Sheepshead and Pigeon Pie: Vintage Thanksgiving Menus Reveal Some Odd Dishes

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A traditional Thanksgiving turkey

This Thanksgiving, be grateful that menus and palates have changed over the past 100 years.

Gothamist culled the New York Public Library’s menu archives and unearthed some real head-scratchers of Thanksgiving menus past. Some highlights of their findings include a potted quail stuff with nuts served by the Clover Club at the Bellevue-Stratford in 1907 and a more mysterious-sounding “broiled bluefish sauce admiral” served by the St. Charles Hotel around 1900.

(LIST: Top 10 Things You Didn’t Know About Thanksgiving)

Further research into the Thanksgiving menu vault revealed some truly inedible-sounding dishes. A sampling:

-Sheepshead with Hollandaise Sauce: A 1908 Thanksgiving menu from the Waldorf Hotel (now part of the Waldorf=Astoria) had this suspect delicacy on its hoity-toity menu. Fear not, though — sheepshead is actually a white meat fish. Even if it was an actual decapitated head, everything tastes better with Hollandaise sauce, right?

-Baked Tautog: It sounds like an inlet in the Hamptons, and if it were on more menus today it would probably garner at least a few dinner table iPhone investigations. However, Tautog is a fish, affectionately termed the “poor man’s lobster.” It is fitting, then, that a 1905 cookbook titled Family Living on $500 A Year (sign of the times!) included a Thanksgiving recipe for the blackfish.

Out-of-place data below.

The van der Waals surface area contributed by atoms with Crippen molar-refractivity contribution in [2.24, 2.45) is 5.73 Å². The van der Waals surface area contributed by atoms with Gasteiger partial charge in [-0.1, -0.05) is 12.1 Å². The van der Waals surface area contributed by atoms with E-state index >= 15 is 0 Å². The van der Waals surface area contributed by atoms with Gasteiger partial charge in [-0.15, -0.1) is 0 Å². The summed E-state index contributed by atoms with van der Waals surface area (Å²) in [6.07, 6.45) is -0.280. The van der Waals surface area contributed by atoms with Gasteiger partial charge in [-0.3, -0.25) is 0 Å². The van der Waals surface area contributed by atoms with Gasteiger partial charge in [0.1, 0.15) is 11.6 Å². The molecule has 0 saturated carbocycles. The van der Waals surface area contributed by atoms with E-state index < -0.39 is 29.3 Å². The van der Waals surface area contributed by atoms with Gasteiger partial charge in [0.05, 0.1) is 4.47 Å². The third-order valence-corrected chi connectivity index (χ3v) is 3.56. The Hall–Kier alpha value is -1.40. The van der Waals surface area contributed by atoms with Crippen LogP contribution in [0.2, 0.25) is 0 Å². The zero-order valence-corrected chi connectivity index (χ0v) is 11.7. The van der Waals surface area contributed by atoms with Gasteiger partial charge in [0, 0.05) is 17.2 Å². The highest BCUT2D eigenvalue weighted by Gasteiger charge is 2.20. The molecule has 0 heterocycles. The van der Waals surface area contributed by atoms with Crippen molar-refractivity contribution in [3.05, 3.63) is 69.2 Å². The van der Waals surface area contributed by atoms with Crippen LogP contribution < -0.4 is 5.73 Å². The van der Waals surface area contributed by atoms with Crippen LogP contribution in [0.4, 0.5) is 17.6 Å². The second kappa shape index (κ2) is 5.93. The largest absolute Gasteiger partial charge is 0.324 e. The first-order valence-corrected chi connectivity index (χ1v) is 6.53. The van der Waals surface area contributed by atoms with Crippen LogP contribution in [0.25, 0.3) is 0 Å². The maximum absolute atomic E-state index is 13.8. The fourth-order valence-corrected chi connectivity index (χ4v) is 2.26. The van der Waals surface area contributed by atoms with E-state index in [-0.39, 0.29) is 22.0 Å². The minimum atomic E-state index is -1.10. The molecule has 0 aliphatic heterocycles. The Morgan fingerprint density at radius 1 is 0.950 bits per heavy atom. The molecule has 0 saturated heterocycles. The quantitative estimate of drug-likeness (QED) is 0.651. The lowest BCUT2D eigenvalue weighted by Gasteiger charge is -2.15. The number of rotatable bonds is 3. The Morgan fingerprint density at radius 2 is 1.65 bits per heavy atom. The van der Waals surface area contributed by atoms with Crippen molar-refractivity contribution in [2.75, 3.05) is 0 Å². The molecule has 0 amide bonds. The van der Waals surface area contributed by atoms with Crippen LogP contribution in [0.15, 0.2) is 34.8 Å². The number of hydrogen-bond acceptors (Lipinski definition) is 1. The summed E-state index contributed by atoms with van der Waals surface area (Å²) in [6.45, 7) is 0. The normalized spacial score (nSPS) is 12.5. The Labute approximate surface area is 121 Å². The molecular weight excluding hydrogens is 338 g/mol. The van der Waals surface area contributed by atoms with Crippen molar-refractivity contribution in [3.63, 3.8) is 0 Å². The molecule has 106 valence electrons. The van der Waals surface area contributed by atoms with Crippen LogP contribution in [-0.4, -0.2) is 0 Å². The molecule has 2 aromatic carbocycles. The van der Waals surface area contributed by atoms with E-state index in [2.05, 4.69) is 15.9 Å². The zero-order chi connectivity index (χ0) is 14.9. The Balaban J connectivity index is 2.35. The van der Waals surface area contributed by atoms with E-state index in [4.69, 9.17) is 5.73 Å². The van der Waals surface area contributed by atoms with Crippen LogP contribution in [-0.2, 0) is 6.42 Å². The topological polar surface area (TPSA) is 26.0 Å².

-Pigeon pie: Most people would rather step on a pigeon than eat it during Thanksgiving. Not so for 19th century diners, who were instructed to “place young pigeons in a dish” to cook them to perfection.

-Broiled quail on toast: Quail is still a commonly-consumed game bird, but placing it on toast doesn’t happen quite as often as it used to. In 1899, Sturtevant House touted the dish as part of its 75-cent (again, things have changed) Thanksgiving dinner menu.

-Terrapin a la Maryland: UMD fans, lay your weapons down. This offering appeared on several turn-of-the-century menus during a time when turtle was a delicacy. An 1894 Delmonico’s recipe thoughtfully suggests preparing the dish by blanching a live terrapin in boiling water before removing the skin from its feet.

Bon appétit!

LIST: Thanksgiving Recipes: Turkey Day Alternatives

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